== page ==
The human body is a gas-producing machine. Due to both the intake of gases (like oxygen) and the creation of gases during digestion, the average person passes gas — either in the form of a burp or a fart — between 13 and 21 times a day [source: Medline Plus]. But this number can increase quite a bit when people consume certain foods and beverages.
Some things give almost everyone gas. (If you don't believe us, just try to drink a soda and not let out several belches.) And then there are others that only affect certain people. For instance, people who are lactose intolerant may pass a lot of gas after eating dairy.
First, let's look at why the usual offenders cause trouble. Knowing that gas can be both consumed and produced by the body, we can see why some foods and beverages cause more turbulence than others. For example, carbonated beverages contain bubbles of carbon dioxide — a gas. So consuming a lot of soda floods the digestive tract with more gas than usual.
On the other hand, some foods don't create extra gas until they're digested. Beans are a classic example. Because they — and other high-fiber foods — take longer to process, they expel more gas while they're being digested. In addition to legumes, other troublemakers can include many fruits, vegetables and carbohydrates. Proteins usually break down faster and therefore create less gas.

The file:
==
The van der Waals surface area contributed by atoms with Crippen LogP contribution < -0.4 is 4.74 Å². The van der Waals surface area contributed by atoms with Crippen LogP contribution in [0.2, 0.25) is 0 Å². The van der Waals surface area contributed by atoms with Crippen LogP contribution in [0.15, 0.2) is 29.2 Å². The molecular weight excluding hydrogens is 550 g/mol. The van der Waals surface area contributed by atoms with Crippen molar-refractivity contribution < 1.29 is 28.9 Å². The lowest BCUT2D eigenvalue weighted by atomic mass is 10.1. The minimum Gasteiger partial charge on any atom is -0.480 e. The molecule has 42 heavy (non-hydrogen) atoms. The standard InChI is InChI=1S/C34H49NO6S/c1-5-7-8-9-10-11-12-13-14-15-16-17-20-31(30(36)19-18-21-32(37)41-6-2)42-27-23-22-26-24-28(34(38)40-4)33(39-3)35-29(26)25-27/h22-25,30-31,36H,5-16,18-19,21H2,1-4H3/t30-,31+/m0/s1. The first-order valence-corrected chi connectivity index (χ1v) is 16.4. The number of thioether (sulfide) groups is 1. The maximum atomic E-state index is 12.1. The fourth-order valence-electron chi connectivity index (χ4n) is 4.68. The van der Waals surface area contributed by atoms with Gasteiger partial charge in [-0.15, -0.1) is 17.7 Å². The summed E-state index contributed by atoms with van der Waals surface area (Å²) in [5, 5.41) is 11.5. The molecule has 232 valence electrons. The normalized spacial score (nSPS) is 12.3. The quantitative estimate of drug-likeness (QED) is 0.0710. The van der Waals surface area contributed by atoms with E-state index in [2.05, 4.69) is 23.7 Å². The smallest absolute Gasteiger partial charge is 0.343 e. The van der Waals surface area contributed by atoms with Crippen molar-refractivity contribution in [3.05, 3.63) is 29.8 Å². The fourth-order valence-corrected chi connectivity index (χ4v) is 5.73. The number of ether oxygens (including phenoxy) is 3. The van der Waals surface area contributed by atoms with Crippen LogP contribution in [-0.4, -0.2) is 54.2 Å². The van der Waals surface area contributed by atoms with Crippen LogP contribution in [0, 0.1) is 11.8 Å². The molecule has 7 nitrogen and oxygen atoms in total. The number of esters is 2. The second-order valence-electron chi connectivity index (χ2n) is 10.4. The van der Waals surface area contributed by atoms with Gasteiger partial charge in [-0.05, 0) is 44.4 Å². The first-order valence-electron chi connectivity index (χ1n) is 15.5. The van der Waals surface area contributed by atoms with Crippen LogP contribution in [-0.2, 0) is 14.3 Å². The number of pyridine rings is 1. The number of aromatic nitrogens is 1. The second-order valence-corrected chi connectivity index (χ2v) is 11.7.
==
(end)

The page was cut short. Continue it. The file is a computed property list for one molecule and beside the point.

Length or difficulty of digestion also factors into why some people have issues with gas that others don't. Any food your body is sensitive to or has trouble processing (we used the example of dairy earlier) can lead to greater amounts of gas.
So, when it's all said and done, you're going to produce gas no matter what. Accept it as a fact of life. If, however, you'd like to avoid burping and farting excessively, you just have to adjust your diet. In doing so, remember that it's not wise to eliminate healthy foods like vegetables from meals. So, as an option, you might consider taking a gas-reducing supplement when you consume high-fiber foods. They work by introducing enzymes into the digestive tract that help process complex carbohydrates more efficiently.
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- Beano. "Beano FAQs." (Aug. 30, 2014) http://beano.net/en/about-beano/beano-faqs.aspx
- KidsHealth.org. "Why Do I Burp?" July 2012. (Aug. 30, 2014) http://kidshealth.org/kid/talk/yucky/burp.html
- MedlinePlus. "Gas." (Aug. 30, 2014) http://www.nlm.nih.gov/medlineplus/gas.html
- National Digestive Diseases Information Clearinghouse. "Gas in the Digestive Tract." Jan. 2, 2013. (Aug. 30, 2014) http://digestive.niddk.nih.gov/ddiseases/pubs/gas/
- Rodriguez, Diana. "Foods that Cause Excessive Gas." EverydayHealth, Oct. 18, 2013. (Aug. 30, 2014) http://www.everydayhealth.com/digestive-health/foods-that-cause-excessive-gas.aspx